While some may explain these health-status improvements by citing better medical care, Fogel attributed them to better nutrition and an improved environment. Physician intervention could “slow the rate of depreciation of physiological capital,” he admitted, but the real gains in public health came from better diets, access to clean water, and better sanitation, which have delayed the onset of the chronic diseases of aging by five to ten years. As for exact figures on the salutary role of the environment versus health care, Fogel was “in the middle of applying for a grant” to determine precisely that.

Yet it isn’t only the impoverished whose health is affected by socioeconomic status. While Fogel has focused on the English poor, Sir Michael Marmot, director of the Whitehall I and II studies of civil servants, researches the British middle class. These long-term studies—the first, which began in 1967 and followed participants for 25 years, and Whitehall II, which began in 1985 and is still under way—have shown, said Marmot, head of epidemiology and public health at University College, London, that the social gradient in health extends from the bottom to the top of society. Among civil servants, “none of whom is poor,” the first study found that the least well off had mortality rates nearly eight times as high as the wealthiest. More important, there was a significant gap between each step in the hierarchy. In other words, “The problem is not confined to the high risk at the bottom.”

Nor is the problem purely economic. In the United States, Marmot added, 77 percent of whites live to at least age 65, but only 61 percent of blacks live that long. Even more revealing, 65 percent of poor whites live to 65 but only 30 percent of poor blacks do.

What causes such discrepancies? Is it access to health care? No, Marmot said. Is it genetics—do better genes lead to better health and higher socioeconomic status? No. Is it primarily income, which is closely tied to education? Again, no, Marmot answered. On an international scale U.S. blacks are far from poor, yet their life expectancy is comparable to the residents of Kazakhstan, where income is measured in goats. More significant than actual income is relative deprivation—where one lies in the local hierarchy, a notion that applies not simply to finances but also to power and independence at work, levels of social participation, education, and early life experiences, all of which can influence behaviors, such as smoking and drinking, that have a health impact. “Control over life,” he said, “and opportunities to participate fully in society are powerful determinants of health.”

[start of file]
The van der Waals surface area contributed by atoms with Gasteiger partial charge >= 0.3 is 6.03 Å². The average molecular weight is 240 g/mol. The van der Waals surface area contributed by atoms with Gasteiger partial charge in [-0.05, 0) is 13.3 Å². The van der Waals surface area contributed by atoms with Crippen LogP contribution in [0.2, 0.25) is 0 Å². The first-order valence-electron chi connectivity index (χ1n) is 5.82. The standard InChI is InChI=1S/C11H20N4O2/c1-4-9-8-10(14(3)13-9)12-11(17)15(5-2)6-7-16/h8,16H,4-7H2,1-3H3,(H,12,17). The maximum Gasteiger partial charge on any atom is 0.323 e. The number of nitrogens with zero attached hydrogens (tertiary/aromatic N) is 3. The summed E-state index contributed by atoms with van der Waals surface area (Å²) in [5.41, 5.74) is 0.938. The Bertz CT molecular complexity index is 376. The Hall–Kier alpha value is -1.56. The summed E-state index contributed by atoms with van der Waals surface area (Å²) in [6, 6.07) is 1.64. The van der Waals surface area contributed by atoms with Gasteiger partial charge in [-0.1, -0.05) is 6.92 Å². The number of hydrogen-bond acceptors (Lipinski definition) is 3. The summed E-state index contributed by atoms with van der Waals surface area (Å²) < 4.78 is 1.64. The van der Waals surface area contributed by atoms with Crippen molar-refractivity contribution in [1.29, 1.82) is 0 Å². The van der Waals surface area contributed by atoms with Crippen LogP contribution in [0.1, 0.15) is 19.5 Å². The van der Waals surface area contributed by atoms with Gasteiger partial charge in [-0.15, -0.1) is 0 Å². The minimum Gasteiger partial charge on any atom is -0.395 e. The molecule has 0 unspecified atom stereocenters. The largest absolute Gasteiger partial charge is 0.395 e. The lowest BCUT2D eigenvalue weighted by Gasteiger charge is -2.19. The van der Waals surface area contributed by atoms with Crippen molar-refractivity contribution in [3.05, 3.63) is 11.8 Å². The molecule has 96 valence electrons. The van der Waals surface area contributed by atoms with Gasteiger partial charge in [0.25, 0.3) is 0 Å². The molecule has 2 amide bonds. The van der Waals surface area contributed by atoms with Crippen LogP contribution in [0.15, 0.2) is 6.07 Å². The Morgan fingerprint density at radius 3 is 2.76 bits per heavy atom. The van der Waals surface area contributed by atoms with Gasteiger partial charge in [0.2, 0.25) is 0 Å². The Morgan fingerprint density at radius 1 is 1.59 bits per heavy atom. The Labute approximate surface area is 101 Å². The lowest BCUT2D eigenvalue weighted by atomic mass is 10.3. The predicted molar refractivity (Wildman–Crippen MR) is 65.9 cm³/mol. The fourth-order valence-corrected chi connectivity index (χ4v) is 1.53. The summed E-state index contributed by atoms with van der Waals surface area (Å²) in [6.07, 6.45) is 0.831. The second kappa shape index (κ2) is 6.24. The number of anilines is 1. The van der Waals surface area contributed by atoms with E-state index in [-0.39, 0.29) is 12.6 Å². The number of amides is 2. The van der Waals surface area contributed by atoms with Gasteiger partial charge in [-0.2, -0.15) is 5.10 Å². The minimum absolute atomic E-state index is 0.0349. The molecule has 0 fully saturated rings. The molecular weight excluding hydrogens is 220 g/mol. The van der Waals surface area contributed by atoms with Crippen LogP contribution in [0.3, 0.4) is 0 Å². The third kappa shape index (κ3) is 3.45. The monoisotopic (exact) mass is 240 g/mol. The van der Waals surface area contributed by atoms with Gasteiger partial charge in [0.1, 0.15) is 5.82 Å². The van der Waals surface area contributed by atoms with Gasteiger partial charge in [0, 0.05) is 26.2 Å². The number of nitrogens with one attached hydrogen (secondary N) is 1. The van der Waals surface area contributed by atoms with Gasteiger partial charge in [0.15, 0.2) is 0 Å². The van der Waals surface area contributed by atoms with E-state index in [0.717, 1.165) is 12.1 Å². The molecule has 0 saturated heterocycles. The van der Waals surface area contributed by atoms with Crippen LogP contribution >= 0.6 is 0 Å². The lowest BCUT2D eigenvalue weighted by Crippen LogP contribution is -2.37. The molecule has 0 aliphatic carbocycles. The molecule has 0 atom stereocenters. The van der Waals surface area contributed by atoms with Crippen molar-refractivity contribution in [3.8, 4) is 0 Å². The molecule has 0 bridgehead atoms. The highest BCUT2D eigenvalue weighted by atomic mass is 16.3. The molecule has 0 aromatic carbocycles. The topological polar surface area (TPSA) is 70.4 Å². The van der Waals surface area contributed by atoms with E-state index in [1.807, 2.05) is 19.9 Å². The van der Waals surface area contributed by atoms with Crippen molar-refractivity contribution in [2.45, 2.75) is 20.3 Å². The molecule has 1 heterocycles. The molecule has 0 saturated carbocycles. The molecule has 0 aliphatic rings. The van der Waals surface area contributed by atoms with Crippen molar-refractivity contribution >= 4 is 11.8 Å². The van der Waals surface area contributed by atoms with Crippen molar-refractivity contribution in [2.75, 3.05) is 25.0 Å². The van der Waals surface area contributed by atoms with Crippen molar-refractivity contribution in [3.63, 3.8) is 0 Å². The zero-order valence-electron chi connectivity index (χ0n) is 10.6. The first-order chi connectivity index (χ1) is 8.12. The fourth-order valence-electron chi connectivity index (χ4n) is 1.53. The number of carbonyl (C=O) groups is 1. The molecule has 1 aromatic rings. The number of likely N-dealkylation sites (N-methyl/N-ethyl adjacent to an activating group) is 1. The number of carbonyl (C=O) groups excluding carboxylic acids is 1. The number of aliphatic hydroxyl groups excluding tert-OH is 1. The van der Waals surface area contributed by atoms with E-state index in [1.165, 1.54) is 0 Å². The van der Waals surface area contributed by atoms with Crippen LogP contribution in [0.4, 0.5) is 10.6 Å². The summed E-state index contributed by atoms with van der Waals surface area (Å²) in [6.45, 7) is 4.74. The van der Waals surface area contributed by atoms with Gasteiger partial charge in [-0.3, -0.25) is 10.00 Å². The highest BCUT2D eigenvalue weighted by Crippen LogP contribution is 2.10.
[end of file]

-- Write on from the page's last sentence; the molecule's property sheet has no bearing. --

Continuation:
Yet despair, emphasized Marmot, “is not warranted. Health for everyone can improve.” Lifespan and well-being for all social classes rose dramatically during the 20th century, and the “gap between rich and poor, between top and bottom, can change. The slope of the social gradient in mortality is not fixed.”

Where you find yourself in the social hierarchy may not be as important as who’s there with you. Arguing for the need to integrate sexuality into considerations of social factors affecting health and medicine was Chicago sociologist Edward O. Laumann, the world’s authority on sexual practices. His large-scale surveys of sexual behavior in the United States, and more recently around the world, have found high rates of sexual dysfunction in all 32 countries studied, with about 40 percent of women and 30 percent of men acknowledging sexual problems. “Is that a medical problem?” he asked. “Or is it inherent in the nature of sexual expression? Are there too many other things vying for our attention?”

In contrast sexually transmitted diseases are a crucial part of human health status and can only be understood in a sociocultural context. At first glance, Laumann said, it appears that STDs, like many health problems, are concentrated among the disadvantaged, with the highest documented rates found among inner-city African Americans. But that could be a function of reporting: the poor go to public clinics that notify the authorities, while the wealthy choose private physicians who are more discreet.